The question stem tells us that this is a Justify the Conclusion question, meaning the correct answer choice will contain information proving the conclusion is valid. To have such a strong effect in this conditional argument, the correct answer will provide a conditional relationship requiring that, no matter what, if the students do not achieve a broad mastery of the curriculum, then they are not being taught with methods appropriate to their learning style. In other words, regardless of which necessary condition option is selected, the term TMA must ultimately be in the diagram as a necessary condition. Here is how we can diagram that conditional relationship, with this expanded representation of the contrapositive in bold:

..... ..... ..... ..... ..... ..... ..... TMA

..... ..... ..... ABM ..... :arrow: ..... or

..... ..... ..... ..... ..... ..... ..... DSE ..... :arrow: ..... TMA

So, the prephrase for this Justify the Conclusion question is that if a student does not devote significant effort to their studies, then it must be the case that they are not being taught with methods appropriate to their learning styles.

Answer choice (A): This is the correct answer choice, because it contains the contrapositive of our prephrased relationship. Again, the prephrased relationship would be diagrammed as:

..... ..... ..... DSE ..... :arrow: ..... TMA

The contrapositive to this relationship is:

..... ..... ..... TMA ..... :arrow: ..... DSE

In other words, if the students are taught with methods appropriate to their learning styles, then they will devote significant effort to their studies—a restatement of the relationship described in this answer choice.

Answer choice (B): Do not be confused by the beginning of this answer choice. The “even if” language essentially tells you to set aside for the moment any evidence that secondary school students are taught with methods appropriate to their learning styles, i.e., disregard evidence that TMA. Instead, the choice says, focus on this relationship—if students do not devote significant effort to their studies, then they will not achieve broad mastery of the curriculum. We can diagram this as:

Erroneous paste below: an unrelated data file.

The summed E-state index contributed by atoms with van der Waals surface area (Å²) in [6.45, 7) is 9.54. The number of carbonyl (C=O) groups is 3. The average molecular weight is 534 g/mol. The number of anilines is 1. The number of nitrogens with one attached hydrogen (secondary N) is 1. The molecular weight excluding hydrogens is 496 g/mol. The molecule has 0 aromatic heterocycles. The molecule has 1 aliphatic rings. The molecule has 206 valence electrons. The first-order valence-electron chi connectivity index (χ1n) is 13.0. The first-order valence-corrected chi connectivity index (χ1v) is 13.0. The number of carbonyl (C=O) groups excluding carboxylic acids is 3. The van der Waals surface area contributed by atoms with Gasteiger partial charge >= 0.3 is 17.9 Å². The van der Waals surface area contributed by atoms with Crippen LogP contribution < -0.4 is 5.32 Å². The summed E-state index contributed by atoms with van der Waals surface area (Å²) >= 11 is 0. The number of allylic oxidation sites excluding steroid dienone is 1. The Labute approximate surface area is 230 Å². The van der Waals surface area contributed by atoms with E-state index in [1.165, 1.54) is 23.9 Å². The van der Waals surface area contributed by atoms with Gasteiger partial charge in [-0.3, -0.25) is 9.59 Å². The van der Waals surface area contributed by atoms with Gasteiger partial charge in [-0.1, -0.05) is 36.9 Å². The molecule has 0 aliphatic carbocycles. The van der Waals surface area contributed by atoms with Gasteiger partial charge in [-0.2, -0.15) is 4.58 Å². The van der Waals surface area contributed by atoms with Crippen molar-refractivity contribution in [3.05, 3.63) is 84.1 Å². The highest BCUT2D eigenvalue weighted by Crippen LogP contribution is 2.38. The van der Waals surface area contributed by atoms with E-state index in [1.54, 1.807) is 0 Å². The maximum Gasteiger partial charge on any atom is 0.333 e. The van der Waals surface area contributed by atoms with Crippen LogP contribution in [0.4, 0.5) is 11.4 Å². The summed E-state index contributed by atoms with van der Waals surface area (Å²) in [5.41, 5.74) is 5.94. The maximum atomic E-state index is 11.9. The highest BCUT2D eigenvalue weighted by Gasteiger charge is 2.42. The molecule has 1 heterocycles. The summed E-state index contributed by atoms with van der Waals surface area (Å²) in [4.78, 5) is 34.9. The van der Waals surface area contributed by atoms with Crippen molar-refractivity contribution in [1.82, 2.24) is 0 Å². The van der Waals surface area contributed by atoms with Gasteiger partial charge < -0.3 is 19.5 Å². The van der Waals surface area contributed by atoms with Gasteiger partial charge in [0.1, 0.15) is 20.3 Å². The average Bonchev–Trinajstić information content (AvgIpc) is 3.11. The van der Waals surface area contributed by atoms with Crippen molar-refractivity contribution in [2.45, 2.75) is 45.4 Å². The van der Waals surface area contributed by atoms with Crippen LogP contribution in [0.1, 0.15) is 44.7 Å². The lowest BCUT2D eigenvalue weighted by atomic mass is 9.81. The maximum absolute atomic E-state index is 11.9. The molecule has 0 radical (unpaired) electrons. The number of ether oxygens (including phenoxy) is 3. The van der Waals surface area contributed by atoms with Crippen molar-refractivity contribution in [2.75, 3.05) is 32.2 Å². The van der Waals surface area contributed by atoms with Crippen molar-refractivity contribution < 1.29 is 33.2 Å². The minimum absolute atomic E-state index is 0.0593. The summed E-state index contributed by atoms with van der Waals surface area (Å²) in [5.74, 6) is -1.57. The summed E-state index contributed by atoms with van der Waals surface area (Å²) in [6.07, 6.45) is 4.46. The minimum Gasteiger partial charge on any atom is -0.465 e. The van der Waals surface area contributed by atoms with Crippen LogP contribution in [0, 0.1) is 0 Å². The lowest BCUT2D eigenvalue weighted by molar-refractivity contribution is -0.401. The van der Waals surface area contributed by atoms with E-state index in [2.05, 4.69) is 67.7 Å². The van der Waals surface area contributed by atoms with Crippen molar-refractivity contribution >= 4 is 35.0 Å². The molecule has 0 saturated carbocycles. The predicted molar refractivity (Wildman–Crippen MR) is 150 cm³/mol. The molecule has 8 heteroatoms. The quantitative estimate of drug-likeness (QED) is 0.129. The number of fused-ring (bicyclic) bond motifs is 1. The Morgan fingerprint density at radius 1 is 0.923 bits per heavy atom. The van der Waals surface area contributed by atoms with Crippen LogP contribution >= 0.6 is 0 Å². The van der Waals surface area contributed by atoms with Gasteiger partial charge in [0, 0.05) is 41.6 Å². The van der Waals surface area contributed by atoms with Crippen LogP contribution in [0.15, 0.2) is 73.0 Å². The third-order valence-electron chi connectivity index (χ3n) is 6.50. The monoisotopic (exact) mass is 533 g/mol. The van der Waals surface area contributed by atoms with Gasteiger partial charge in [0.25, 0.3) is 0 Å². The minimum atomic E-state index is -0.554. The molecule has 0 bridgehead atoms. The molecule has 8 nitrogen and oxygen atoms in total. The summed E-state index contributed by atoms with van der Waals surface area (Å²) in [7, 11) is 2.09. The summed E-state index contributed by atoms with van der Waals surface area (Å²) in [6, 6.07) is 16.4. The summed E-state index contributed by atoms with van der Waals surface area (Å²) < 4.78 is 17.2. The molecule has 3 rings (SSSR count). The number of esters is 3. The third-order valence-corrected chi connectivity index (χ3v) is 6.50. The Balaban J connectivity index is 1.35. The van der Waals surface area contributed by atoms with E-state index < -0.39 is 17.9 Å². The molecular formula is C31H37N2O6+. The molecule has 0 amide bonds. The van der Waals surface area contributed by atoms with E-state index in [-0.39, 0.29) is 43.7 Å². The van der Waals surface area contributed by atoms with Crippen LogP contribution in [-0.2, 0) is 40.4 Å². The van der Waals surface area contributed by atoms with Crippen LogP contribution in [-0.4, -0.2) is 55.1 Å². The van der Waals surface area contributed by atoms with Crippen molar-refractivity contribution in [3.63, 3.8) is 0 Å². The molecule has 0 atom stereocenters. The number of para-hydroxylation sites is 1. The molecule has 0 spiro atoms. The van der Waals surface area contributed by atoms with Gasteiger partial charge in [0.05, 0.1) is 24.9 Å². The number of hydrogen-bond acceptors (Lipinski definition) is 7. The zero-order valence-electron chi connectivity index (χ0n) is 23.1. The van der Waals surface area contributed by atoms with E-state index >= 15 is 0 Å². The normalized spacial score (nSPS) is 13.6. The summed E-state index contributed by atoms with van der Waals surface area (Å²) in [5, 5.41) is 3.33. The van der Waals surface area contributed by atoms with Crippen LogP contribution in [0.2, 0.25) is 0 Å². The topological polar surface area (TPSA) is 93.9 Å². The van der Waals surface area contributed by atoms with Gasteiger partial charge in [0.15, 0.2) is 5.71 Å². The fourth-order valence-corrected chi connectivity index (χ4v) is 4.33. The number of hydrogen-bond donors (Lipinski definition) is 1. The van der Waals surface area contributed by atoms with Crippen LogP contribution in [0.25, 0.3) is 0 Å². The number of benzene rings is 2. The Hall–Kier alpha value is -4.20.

..... ..... ..... DSE ..... :arrow: ..... ABM

This relationship does not fit the relationship identified in our prephrase, and it is one part of a Mistaken Negation of the relationship provided in the premise.

Answer choice (C): As with answer choice (B), this choice also presents a partial Mistaken Negation of the conditional rule provided by the premise in the stimulus. Here, the sufficient condition is the students not being taught with methods appropriate to their learning styles (TMA), which can be diagrammed as:

..... ..... ..... TMA ..... :arrow: ..... ABM

Answer choice (D): This answer choice is incorrect, in part because it deals causal reasoning, which was not used in the stimulus. The language “does not always result in” is saying that teaching secondary school students with methods appropriate to their learning skills (TMA), one of the sufficient conditions from the original rule, does not always cause students to achieve a broad mastery of the curriculum. This choice is attractive to those who fail to recognize the difference between causal and conditional reasoning.